Americans’ Credit Scores Drop For The First Time in a Decade

The average national credit score of Americans has declined for the first time in more than a decade, according to recent data from FICO. Financial coach Jeannie Dougherty believes this drop reflects a shift in attitude toward personal finance in the U.S., signaling “uncertain economic times” and a lack of individual accountability for financial futures.

FICO’s March blog revealed that the national average credit score fell by one point to 717 in October 2023, suggesting that high interest rates and persistent inflation may be starting to weigh on consumers, especially those already struggling to manage their finances.

Several factors contribute to this consumer stress, including record-high credit card and household debt, a majority of Americans making sacrifices to pay monthly bills, and rising delinquencies.

Dougherty attributed some of the financial stress to the pandemic and societal shifts, arguing that mental health and spending habits are closely linked. She noted that traditionally, Americans prepared in their 20s or 30s to buy their first home, manage credit, and set up retirement savings. However, the pandemic disrupted this “normal” path, leaving many unable to find steady employment.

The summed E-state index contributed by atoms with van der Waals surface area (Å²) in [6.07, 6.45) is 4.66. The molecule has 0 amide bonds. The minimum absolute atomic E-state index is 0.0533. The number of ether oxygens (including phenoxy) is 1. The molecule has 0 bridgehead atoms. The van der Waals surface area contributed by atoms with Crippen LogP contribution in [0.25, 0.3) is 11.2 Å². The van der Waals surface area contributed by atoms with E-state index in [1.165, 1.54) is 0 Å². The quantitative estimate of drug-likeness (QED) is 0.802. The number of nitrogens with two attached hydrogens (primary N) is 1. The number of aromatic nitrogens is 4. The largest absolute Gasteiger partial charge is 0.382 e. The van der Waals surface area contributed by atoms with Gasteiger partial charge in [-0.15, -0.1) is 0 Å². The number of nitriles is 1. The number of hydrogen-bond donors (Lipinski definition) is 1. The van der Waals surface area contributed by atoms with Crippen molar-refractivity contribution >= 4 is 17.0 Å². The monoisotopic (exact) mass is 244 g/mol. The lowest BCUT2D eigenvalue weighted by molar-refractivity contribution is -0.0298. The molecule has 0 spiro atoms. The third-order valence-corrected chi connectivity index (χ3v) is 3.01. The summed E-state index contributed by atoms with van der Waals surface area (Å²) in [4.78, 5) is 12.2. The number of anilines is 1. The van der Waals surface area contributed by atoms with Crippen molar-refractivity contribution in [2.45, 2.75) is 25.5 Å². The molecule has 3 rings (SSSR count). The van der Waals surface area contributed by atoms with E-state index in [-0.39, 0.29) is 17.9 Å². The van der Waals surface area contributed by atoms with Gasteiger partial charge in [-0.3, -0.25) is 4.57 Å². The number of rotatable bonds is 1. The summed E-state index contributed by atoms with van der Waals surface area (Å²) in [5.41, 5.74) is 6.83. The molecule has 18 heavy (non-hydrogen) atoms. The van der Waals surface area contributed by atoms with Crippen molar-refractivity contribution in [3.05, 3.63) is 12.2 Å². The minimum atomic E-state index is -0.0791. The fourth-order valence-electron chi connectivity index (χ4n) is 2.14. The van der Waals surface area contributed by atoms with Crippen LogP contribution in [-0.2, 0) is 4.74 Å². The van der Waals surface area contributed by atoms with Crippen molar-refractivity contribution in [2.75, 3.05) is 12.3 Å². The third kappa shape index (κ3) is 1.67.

The financial coach also pointed to societal perceptions, such as the pressure to buy brand-new cars or large houses, as contributing factors to the shift in financial behavior. She observed that many individuals prioritize survival over improving their credit scores, grappling with “credit fixation” – resorting to credit cards for everyday expenses without a long-term repayment plan, often leading to bankruptcy.

Another issue, according to Dougherty, is the tendency for Americans to view indulgent spending as self-care. “But part of self-care is loving all parts of you – past, present, and future,” she said. “The sooner you start taking care of your future self, the more they will thank you, and it begins with your credit score.”

As the declining credit scores point to shifting financial attitudes and uncertain economic times, Dougherty emphasizes the importance of individual accountability and long-term financial planning for a more secure future.

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